Our Young Man
Edmund White is one of America’s major living novelists. He’s also a prominent literary critic, and for a decade he worked at Vogue magazine. He draws on all three careers for Our Young Man: it’s a satire of the hedonistic world of fashion in 1980s New York, a sensitive reworking of Oscar Wilde’s The Picture of Dorian Grey, and at the same time a highly original meditation on aging and the meaninglessness of beauty.
Its protagonist, Guy, is an astonishingly beautiful young man whose thoughts are, in the kindly assessment of one lover, ‘not as profound as his appearance.’ Through the offices of his agent, Pierre-Georges, Guy transmutes his beauty into wealth, as an international model and as the lover of several mega-wealthy men. All Guy has to do is refrain from rigorous nipple stimulation—it might spoil his swimwear shots—and diet when ‘the heroin look’ is in. His spiritual life extends as far as ‘a variety of Buddhism,’ in which ‘you chanted for a Cadillac.’
As time goes by, Guy even manages to hang on to his looks: the only thing that changes for him is that his life has been going on longer. Yet White manages to reveal this change as something quietly profound.
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The ladies' paradise
The nineteenth-century French novelist Émile Zola was profoundly influenced by the rise of empirical science: he wanted fiction to study the world as impartially as biology or sociology. The result was an epic twenty-volume cycle of novels, Les Rougon-Macquart, following the fortunes of a single family in the mid-nineteenth century. The Ladies’ Paradise (in French, Au Bonheur des Dames) is the eleventh novel in the sequence, but you don’t have to read the first ten to enjoy it.
The Ladies’ Paradise of the title is a department store, based on Paris’s Le Bon Marché, which was the first store of its kind in the world. Zola is interested primarily in the lives of the women who worked in this brand new enterprise. During their thirteen-hour workdays, the employees of The Ladies’ Paradise are responsible for creating the store’s atmosphere of luxury and glamour, but their own lives are squalid and comfortless. Their employer, the store’s owner Octave Mouret, provides them with spartan lodgings and barely enough food to live on.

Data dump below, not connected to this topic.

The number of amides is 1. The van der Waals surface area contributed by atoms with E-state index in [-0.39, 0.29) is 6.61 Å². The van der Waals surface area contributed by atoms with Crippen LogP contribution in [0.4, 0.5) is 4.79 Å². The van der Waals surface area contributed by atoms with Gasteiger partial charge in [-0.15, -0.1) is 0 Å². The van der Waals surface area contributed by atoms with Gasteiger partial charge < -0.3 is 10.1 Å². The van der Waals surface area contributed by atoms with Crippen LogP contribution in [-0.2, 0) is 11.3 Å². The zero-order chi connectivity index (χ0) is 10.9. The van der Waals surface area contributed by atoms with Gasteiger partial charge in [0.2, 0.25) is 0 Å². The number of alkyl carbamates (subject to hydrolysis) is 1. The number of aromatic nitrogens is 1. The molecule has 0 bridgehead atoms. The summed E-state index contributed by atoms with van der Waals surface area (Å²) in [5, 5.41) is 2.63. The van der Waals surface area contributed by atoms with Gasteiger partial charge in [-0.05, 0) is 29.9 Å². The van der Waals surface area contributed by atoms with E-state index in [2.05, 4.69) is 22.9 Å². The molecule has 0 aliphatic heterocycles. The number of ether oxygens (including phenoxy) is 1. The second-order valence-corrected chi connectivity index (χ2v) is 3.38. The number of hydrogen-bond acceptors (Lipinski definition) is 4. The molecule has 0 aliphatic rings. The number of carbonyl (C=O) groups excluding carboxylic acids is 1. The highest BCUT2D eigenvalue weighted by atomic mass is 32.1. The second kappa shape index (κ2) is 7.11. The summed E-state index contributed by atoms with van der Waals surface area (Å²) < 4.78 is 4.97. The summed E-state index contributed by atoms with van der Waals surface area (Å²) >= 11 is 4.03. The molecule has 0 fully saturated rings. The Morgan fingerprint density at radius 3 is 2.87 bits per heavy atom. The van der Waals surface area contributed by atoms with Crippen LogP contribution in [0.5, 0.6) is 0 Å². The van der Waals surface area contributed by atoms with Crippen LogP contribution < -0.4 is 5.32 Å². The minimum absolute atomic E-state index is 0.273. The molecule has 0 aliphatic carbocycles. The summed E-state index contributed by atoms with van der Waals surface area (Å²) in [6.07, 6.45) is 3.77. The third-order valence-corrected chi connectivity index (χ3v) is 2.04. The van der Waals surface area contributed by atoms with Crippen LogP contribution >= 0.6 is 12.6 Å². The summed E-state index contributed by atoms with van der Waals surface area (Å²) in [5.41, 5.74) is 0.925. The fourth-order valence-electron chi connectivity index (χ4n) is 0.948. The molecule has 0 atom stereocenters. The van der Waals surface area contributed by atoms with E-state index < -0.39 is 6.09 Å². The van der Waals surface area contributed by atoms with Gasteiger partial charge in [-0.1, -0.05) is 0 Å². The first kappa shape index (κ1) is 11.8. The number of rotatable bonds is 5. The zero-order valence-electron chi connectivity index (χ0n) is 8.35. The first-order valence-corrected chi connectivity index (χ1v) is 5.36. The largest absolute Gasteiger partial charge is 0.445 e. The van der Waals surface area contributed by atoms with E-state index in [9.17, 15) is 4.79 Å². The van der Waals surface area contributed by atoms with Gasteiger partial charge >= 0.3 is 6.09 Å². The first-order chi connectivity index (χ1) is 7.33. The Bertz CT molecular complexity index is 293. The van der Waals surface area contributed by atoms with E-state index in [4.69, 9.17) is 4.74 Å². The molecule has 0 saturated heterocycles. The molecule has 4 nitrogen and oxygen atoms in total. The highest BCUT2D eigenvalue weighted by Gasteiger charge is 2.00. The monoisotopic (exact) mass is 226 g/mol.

Zola draws an explicit parallel between Mouret’s exploitation of the women who work for him and the manipulative marketing tactics he uses to draw middle-class women into his establishment. The author’s attention to detail make The Ladies’ Paradise a fascinating historical account—but its depiction of the fashion industry’s hard edge is depressingly relevant today.
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The Last Nude
The paintings of Tamara de Lempicka embody the glamour of the Jazz Age. Working in the Paris of Fitzgerald and Hemingway, de Lempicka created some of the defining images of Art Deco style, beauty and femininity. The most famous of these are a sequences of paintings featuring a young Italian-American woman, a former prostitute named Rafaela Fano.
Ellis Avery skilfully imagines the relationship between Fano and de Lempicka which inspired the paintings. The real pleasure of this novel, however, lies in her recreation of 1920s Paris. Her Rafaela aspires to be a fashion designer, and through her eyes we witness a time and place that still defines what we mean by ‘style’ in the twenty-first century.
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Coco Chanel & Igor Stravinsky
Coco Chanel is probably the most influential fashion designer of all time. Her work in the wake of the First World War created a new blueprint for women’s fashion that in its essence remains unchallenged today. She even invented the Little Black Dress.
It’s a matter of documented fact that for a few months, in 1920, she conducted an affair with the Russian composer Igor Stravinsky (the pair met at the notorious 1917 premiere of his ballet The Rite of Spring, by which the audience was so outraged that a riot broke out in the auditorium).
Greenhalgh takes as his starting point a ‘What if?’ What if Chanel and Stravinsky’s relationship endured longer than is supposed? He notes intriguing parallels in their respective professional developments: when Chanel broke new ground with the now iconic Chanel No.5 perfume, Stravinsky left behind the modernism of his earlier work in favour of a neo-classical style. Whether these parallels add up to a convincing case is beside the point: what matters is Greenhalgh’s storytelling. His Chanel is a powerful businesswoman and a creative visionary, and her affair with the less worldly but artistically explosive Stravinsky makes for a grand love story.
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Just as the Jazz Age solidified Paris’s reputation as a global city of fashion, London came of age as a fashion capital in the ‘Swinging London’ era of the nineteen-fifties and sixties. The ‘mod’ style cemented London’s status as the home of popular fashion, of trends that appear first on the streets rather than on the catwalks.
Absolute Beginners is the defining novel of the period. Set in 1958 and published in ’59, it follows the adventures of a nameless young photographer who lives in Notting Hill. The world is changing fast. Our hero’s ex-girlfriend is about to marry a gay fashion designer, recent Caribbean arrivals to the neighbourhood are creating tensions (race riots broke out in Notting Hill in the summer of ’58), and there’s violence breaking out between the old Teddy Boys and the new kids on the scene, so new they’re not even called ‘Mods’ yet.
Like Jack Kerouac’s On The Road, MacInnes’ Absolute Beginners helped define the subculture it describes. The novel was adapted as a movie starring David Bowie, and the Jam’s Paul Weller has consistently cited it as a major influence on his own work.
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